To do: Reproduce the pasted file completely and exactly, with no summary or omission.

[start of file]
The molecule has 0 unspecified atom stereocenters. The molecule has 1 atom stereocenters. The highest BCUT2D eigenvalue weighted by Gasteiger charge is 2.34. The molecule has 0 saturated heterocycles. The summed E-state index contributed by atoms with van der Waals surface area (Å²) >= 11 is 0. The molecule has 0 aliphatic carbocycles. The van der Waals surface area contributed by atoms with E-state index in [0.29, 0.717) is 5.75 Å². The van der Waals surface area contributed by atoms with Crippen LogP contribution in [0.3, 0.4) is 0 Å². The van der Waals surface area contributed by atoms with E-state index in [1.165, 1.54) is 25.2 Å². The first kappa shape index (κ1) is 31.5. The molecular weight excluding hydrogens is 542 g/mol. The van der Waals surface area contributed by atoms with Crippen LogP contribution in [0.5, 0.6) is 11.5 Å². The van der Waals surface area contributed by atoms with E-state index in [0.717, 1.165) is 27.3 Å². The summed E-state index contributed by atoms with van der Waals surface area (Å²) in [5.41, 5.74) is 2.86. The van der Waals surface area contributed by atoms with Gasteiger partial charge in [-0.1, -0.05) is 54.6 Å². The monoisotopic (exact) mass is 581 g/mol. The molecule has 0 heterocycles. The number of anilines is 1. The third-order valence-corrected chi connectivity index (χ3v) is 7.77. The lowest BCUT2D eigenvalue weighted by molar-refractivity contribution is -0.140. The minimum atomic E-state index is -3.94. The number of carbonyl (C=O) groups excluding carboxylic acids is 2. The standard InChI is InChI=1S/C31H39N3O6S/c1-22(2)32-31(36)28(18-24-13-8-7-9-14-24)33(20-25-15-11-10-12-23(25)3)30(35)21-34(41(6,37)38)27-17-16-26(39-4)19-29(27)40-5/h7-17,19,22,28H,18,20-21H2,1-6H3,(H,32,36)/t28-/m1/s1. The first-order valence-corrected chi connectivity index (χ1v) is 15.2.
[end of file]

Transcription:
The molecule has 0 unspecified atom stereocenters. The molecule has 1 atom stereocenters. The highest BCUT2D eigenvalue weighted by Gasteiger charge is 2.34. The molecule has 0 saturated heterocycles. The summed E-state index contributed by atoms with van der Waals surface area (Å²) >= 11 is 0. The molecule has 0 aliphatic carbocycles. The van der Waals surface area contributed by atoms with E-state index in [0.29, 0.717) is 5.75 Å². The van der Waals surface area contributed by atoms with Crippen LogP contribution in [0.3, 0.4) is 0 Å². The van der Waals surface area contributed by atoms with E-state index in [1.165, 1.54) is 25.2 Å². The first kappa shape index (κ1) is 31.5. The molecular weight excluding hydrogens is 542 g/mol. The van der Waals surface area contributed by atoms with Crippen LogP contribution in [0.5, 0.6) is 11.5 Å². The van der Waals surface area contributed by atoms with E-state index in [0.717, 1.165) is 27.3 Å². The summed E-state index contributed by atoms with van der Waals surface area (Å²) in [5.41, 5.74) is 2.86. The van der Waals surface area contributed by atoms with Gasteiger partial charge in [-0.1, -0.05) is 54.6 Å². The monoisotopic (exact) mass is 581 g/mol. The molecule has 0 heterocycles. The number of anilines is 1. The third-order valence-corrected chi connectivity index (χ3v) is 7.77. The lowest BCUT2D eigenvalue weighted by molar-refractivity contribution is -0.140. The minimum atomic E-state index is -3.94. The number of carbonyl (C=O) groups excluding carboxylic acids is 2. The standard InChI is InChI=1S/C31H39N3O6S/c1-22(2)32-31(36)28(18-24-13-8-7-9-14-24)33(20-25-15-11-10-12-23(25)3)30(35)21-34(41(6,37)38)27-17-16-26(39-4)19-29(27)40-5/h7-17,19,22,28H,18,20-21H2,1-6H3,(H,32,36)/t28-/m1/s1. The first-order valence-corrected chi connectivity index (χ1v) is 15.2.